The scientists dub the newfound effect the "Landau force" and plan to calculate how it might work in other systems, such as oscillating walls.
George Pickett, a physicist at Lancaster University in England and a member of the team originally reporting the effect, says the new study is an interesting and direct demonstration of the importance of Fermi liquids.
Posted: 31 Jan 2011 06:37 AM PST
Slimy mats of bacteria called biofilms may be the most liquid-repellent materials in nature, researchers have discovered.
"There are a few man-made materials that can perform better, and they have to be made in clean rooms. They're incredibly expensive and brittle," said materials scientist Alexander Epstein of Harvard University, co-author of the new study. "Making biofilm is as easy as growing bacteria."
The goo secreted by Bacillus subtilis bacteria not only deflects water like a lotus leaf, but also repels concentrated alcohol, acetone and even vaporized liquid, according to a study published Jan. 18 in Proceedings of the National Academy of Sciences.
Biofilms are communities of bacteria that stick together using a mixture of sugars and proteins called the extracellular matrix, which takes on a wrinkled form under powerful microscopes (see image below). Since the discovery of bacteria in the late 1600s, most research has covered individual cells. It's only since the 1990s that scientists have begun to understand the pervasiveness and importance of biofilms.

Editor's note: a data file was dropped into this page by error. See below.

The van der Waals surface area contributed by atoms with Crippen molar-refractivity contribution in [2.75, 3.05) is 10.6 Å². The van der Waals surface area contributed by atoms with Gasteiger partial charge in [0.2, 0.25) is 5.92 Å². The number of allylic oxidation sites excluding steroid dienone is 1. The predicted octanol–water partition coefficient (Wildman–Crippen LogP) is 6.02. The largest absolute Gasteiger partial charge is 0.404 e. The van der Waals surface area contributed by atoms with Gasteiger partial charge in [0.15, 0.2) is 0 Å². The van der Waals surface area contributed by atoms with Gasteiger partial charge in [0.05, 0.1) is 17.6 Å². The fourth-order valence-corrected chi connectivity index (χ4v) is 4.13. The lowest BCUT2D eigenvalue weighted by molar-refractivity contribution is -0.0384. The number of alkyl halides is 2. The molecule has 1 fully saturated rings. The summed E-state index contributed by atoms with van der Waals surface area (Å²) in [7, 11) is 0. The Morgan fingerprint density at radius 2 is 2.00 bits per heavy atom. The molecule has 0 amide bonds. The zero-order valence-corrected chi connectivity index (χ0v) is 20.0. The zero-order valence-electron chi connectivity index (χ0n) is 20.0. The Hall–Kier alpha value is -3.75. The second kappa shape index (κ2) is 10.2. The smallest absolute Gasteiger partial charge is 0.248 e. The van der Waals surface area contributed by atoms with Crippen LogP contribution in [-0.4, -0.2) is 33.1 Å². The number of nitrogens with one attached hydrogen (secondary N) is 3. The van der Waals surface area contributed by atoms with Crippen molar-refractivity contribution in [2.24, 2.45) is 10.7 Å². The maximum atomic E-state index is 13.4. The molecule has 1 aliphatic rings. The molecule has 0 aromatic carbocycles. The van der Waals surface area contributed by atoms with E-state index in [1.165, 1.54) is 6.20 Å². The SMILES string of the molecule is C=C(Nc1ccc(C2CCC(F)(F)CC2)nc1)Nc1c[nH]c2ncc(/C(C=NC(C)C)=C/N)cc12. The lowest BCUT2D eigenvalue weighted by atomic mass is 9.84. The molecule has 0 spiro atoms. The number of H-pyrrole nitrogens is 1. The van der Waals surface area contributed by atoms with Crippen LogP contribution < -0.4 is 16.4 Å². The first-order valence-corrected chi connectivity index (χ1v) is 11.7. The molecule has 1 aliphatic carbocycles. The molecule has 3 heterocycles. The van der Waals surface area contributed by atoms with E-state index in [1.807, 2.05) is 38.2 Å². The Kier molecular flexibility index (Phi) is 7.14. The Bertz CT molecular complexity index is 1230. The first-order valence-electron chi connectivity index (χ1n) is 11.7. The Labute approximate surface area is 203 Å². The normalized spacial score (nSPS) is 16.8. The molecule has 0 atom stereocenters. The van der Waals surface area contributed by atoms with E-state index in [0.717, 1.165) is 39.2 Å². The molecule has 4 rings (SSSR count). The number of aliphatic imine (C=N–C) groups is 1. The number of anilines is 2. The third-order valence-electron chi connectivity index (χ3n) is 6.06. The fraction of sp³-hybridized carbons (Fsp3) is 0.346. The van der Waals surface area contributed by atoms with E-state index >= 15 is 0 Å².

"We're realizing more and more that almost all bacteria in nature are found as biofilms," Epstein said. "It offers a lot of advantages for them, including better protection and increased chances they'll stick to sources of food. It's crazy stuff."
While trying to map the internal structure of B. subtilis biofilm using a vaporized radioactive tracer that would show up in x-ray photos, the researchers found it couldn't get inside. They were frustrated at first, but Epstein said his team soon realized the significance of the stubborn biofilm.
"We started to put different liquids on it. Concentrated alcohols just [beaded up]," Epstein said. For comparison, the researchers also tried a non-stick Teflon surface. "We found the biofilms substantially superior to Teflon," he said.
To analyze resistance to wetting, Epstein and his team measured the angle between droplets of liquid and the materials' surfaces (right). At 10 percent alcohol, similar to wine's concentration, Teflon started getting wet. Biofilms, however, balled up all concentrations of alcohol up to 80 percent (similar to Everclear). Liquids wetted biofilms only after sitting on them for minutes or hours.
Epstein isn't suggesting we grow biofilms for frying pans or rain jackets, but thinks the research will inspire practical new applications. His team ultimately hopes to resolve biofilm's molecular structure to develop new materials.
"We don't fully understand it, but it's broadly true that you need both protein and sugars for this repelling property," Epstein wrote in an e-mail to Wired.com. "Sugars absolutely have to be there, but we don't know why. We're doing some followup research on that now," he said.
Images: Courtesy of PNAS/Alexander Epstein et al. 1) A bead of 50 percent ethanol rests on a biolfilm of B. subtilis bacteria sliced from a Petri dish. 2) Wetness of a surface is determined by the contact angle of liquid droplets, and increases sharply when a droplet's inner contact angle is less than 90 degrees. 3) A scanning electron micrograph of a mutant B. subtilis strain's extracellular matrix, or ECM.
Via: It Takes 30